I am fifty-five years old and live in New Zealand, with my husband.We were commercial greenhouse tomato growers for twenty-two years. In 1996 we took early retirement, and moved to a small piece of land in the country, bordering the sea. We had great plans for the future, but they all came to a grinding halt when I was diagnosed with Diffuse Systemic Scleroderma.
About 31 years ago, when we had only been married a short time, I was diagnosed with Meniere's Disease, which left me deaf in my right ear. I have just recently learned that it is now classified as an autoimmune disease.I have always had trouble also with Interstitial Cystitis, which apparently falls into the same category.
Looking back now it is obvious that I started getting a few symptoms of scleroderma about three years or so before I was actually diagnosed.My mother, and also her father, had always had severe Raynaud's Disease, in their hands and feet, so when I started having this in my thumb and index finger of both my hands during the cold weather, I just thought that it was hereditary.
I also started becoming fatigued for unexplainable reasons, as I previously had nearly unlimited energy.We had about ten years of very stressful events happening in the family, and I just put this as the reason for my ongoing tiredness.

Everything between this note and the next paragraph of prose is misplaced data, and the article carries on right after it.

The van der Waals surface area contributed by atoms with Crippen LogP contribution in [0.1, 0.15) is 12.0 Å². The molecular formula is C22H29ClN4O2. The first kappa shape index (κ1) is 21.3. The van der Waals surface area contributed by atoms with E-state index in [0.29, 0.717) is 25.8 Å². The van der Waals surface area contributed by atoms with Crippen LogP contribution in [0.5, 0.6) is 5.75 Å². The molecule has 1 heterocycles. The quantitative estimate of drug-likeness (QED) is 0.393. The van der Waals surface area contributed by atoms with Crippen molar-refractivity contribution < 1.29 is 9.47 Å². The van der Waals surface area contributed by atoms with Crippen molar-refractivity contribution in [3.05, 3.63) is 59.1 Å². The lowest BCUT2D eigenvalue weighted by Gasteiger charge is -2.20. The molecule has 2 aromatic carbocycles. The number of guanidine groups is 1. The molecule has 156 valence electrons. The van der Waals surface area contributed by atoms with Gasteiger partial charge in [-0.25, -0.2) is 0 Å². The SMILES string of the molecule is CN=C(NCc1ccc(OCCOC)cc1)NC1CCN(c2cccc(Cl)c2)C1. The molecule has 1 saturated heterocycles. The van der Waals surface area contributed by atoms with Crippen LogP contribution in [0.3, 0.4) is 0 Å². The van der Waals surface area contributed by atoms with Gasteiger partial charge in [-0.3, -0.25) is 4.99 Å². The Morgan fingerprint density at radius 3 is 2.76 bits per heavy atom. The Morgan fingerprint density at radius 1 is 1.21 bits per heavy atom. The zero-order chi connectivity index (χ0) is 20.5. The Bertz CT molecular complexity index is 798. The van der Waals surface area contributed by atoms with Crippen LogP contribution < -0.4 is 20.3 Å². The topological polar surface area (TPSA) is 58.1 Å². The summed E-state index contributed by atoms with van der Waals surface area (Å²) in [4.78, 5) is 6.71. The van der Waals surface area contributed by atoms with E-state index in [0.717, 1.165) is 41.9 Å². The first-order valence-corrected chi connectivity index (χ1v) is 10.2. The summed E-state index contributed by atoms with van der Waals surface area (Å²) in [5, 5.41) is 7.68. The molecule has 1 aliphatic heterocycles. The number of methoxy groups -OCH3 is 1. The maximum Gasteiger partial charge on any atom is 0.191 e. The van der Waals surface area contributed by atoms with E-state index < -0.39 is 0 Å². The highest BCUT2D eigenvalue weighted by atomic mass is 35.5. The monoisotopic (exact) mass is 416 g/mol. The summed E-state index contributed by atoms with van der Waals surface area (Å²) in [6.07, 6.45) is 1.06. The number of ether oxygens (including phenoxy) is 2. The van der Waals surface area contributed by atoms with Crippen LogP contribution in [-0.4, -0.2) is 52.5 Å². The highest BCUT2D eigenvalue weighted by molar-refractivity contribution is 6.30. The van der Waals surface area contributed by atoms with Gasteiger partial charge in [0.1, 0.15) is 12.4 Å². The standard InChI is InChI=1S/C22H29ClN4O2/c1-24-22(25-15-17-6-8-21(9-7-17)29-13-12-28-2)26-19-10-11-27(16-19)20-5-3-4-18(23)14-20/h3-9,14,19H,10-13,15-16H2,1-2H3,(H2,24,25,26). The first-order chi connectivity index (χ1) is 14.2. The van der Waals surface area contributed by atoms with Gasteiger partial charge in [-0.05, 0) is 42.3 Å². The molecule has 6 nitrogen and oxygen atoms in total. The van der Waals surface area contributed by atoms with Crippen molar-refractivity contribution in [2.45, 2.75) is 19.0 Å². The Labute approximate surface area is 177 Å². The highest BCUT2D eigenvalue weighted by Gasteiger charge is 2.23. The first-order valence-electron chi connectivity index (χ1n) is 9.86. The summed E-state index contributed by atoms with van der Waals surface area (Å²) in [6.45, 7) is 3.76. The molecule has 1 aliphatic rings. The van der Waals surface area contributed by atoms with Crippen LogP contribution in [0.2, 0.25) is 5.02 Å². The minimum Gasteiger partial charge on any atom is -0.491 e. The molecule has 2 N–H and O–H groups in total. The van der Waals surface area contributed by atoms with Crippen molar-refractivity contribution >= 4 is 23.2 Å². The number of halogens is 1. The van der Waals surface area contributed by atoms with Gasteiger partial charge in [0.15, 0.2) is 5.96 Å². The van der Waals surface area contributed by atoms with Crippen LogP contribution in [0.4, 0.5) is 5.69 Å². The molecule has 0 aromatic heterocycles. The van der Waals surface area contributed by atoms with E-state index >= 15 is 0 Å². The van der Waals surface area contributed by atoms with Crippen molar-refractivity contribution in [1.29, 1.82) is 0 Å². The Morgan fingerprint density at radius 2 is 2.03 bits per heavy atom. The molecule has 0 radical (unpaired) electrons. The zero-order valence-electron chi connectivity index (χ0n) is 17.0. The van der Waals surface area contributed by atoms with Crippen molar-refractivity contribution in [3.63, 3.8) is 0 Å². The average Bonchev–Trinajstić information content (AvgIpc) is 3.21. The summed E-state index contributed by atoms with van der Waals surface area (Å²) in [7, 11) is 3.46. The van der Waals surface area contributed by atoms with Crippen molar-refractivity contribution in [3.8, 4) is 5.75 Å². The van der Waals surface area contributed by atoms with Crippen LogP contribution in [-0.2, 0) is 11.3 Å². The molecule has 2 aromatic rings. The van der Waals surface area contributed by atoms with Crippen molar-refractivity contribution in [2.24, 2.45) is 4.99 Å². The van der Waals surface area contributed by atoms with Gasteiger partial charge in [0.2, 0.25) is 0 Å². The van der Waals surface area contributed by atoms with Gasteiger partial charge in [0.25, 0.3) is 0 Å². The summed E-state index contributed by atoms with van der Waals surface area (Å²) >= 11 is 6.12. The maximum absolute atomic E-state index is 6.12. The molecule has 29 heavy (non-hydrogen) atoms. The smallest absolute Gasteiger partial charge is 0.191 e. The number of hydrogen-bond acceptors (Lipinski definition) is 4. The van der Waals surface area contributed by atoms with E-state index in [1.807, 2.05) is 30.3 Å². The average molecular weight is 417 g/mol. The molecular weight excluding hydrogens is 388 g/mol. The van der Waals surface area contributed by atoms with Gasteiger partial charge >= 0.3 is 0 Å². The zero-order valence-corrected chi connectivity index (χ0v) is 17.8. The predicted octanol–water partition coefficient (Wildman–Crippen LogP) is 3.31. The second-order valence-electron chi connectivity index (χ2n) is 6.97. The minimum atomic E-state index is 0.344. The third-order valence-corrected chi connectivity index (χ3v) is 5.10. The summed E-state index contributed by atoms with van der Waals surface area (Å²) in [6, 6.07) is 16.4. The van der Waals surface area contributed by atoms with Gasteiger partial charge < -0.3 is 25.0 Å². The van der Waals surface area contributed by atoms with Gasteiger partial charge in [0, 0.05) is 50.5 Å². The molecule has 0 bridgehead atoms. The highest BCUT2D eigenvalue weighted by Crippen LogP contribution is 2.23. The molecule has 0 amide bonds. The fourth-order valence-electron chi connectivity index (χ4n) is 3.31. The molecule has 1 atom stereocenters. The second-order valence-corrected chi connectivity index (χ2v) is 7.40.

In June 1996, my Raynaud's became a great deal worse, with all my fingers and both thumbs going white completely, instead of just the tips of some, as previously.My toes, and tips of my ears, and the tip of my nose were also affected.But we were having rather a cold winter, so I once again disregarded this.Suddenly I found that my wedding and engagement rings were too tight, so I had them enlarged.I was not putting on weight, so I could not understand the reason for this.
At the end of August 1996, I mowed our lawn, which took nearly two hours.The lawn was long, the weather was hot, and I was very tired.Then my hands suddenly felt as though they were on fire, and were very red.They became so painful that I wore soft gloves for everything.I even put a sheepskin cover on the car steering wheel, as holding that was very difficult.Slowly my hands became stiffer, and I could not make a fist.
Eventually, I went to a doctor.She did blood tests, and found my Antinuclear Antibodies (ANA) to be positive at 1:640. I was not familiar with this but soon found out, and started doing some reading.This test later went to 1:1280, then 1:2560, and then back to 1:1280.